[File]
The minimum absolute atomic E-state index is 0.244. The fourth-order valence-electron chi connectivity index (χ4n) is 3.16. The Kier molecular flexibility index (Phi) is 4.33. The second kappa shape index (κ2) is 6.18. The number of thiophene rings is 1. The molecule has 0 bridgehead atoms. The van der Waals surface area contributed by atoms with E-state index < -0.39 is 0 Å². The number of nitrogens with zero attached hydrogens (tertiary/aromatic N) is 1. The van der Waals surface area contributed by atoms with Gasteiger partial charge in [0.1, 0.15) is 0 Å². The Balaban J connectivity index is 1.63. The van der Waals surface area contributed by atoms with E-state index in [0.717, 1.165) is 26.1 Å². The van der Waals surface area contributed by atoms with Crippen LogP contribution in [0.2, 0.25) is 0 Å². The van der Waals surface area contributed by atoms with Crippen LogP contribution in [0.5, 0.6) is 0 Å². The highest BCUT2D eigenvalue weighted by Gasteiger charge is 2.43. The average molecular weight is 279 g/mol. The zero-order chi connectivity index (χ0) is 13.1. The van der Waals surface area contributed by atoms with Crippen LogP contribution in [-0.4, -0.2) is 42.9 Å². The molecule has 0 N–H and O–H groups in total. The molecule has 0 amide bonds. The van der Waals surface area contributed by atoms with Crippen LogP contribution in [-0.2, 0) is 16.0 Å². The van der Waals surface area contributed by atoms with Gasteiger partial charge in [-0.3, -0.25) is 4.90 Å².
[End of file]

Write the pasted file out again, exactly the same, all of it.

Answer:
The minimum absolute atomic E-state index is 0.244. The fourth-order valence-electron chi connectivity index (χ4n) is 3.16. The Kier molecular flexibility index (Phi) is 4.33. The second kappa shape index (κ2) is 6.18. The number of thiophene rings is 1. The molecule has 0 bridgehead atoms. The van der Waals surface area contributed by atoms with E-state index < -0.39 is 0 Å². The number of nitrogens with zero attached hydrogens (tertiary/aromatic N) is 1. The van der Waals surface area contributed by atoms with Gasteiger partial charge in [0.1, 0.15) is 0 Å². The Balaban J connectivity index is 1.63. The van der Waals surface area contributed by atoms with E-state index in [0.717, 1.165) is 26.1 Å². The van der Waals surface area contributed by atoms with Crippen LogP contribution in [0.2, 0.25) is 0 Å². The van der Waals surface area contributed by atoms with Crippen LogP contribution in [0.5, 0.6) is 0 Å². The highest BCUT2D eigenvalue weighted by Gasteiger charge is 2.43. The average molecular weight is 279 g/mol. The zero-order chi connectivity index (χ0) is 13.1. The van der Waals surface area contributed by atoms with Crippen LogP contribution in [-0.4, -0.2) is 42.9 Å². The molecule has 0 N–H and O–H groups in total. The molecule has 0 amide bonds. The van der Waals surface area contributed by atoms with Crippen LogP contribution in [-0.2, 0) is 16.0 Å². The van der Waals surface area contributed by atoms with Gasteiger partial charge in [-0.3, -0.25) is 4.90 Å².